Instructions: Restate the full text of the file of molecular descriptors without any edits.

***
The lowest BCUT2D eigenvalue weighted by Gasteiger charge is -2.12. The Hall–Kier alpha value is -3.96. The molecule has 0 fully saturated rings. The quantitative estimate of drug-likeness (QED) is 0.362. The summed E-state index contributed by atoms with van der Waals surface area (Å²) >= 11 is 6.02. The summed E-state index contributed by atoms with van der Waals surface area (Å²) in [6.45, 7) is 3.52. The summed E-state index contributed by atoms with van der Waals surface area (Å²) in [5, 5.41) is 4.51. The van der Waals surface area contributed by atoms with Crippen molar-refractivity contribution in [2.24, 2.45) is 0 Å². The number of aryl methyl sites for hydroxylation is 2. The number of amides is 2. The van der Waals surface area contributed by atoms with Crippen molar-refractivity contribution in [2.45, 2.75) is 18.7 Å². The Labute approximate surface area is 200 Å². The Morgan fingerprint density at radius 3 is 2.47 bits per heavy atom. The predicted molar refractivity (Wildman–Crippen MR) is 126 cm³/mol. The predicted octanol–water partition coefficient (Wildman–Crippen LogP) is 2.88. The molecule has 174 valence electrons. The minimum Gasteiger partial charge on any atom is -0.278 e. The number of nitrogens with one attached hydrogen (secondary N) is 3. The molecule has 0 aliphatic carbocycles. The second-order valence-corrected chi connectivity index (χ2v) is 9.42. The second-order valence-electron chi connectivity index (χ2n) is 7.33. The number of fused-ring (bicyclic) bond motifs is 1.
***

The lowest BCUT2D eigenvalue weighted by Gasteiger charge is -2.12. The Hall–Kier alpha value is -3.96. The molecule has 0 fully saturated rings. The quantitative estimate of drug-likeness (QED) is 0.362. The summed E-state index contributed by atoms with van der Waals surface area (Å²) >= 11 is 6.02. The summed E-state index contributed by atoms with van der Waals surface area (Å²) in [6.45, 7) is 3.52. The summed E-state index contributed by atoms with van der Waals surface area (Å²) in [5, 5.41) is 4.51. The van der Waals surface area contributed by atoms with Crippen molar-refractivity contribution in [2.24, 2.45) is 0 Å². The number of aryl methyl sites for hydroxylation is 2. The number of amides is 2. The van der Waals surface area contributed by atoms with Crippen molar-refractivity contribution in [2.45, 2.75) is 18.7 Å². The Labute approximate surface area is 200 Å². The Morgan fingerprint density at radius 3 is 2.47 bits per heavy atom. The predicted molar refractivity (Wildman–Crippen MR) is 126 cm³/mol. The predicted octanol–water partition coefficient (Wildman–Crippen LogP) is 2.88. The molecule has 174 valence electrons. The minimum Gasteiger partial charge on any atom is -0.278 e. The number of nitrogens with one attached hydrogen (secondary N) is 3. The molecule has 0 aliphatic carbocycles. The second-order valence-corrected chi connectivity index (χ2v) is 9.42. The second-order valence-electron chi connectivity index (χ2n) is 7.33. The number of fused-ring (bicyclic) bond motifs is 1.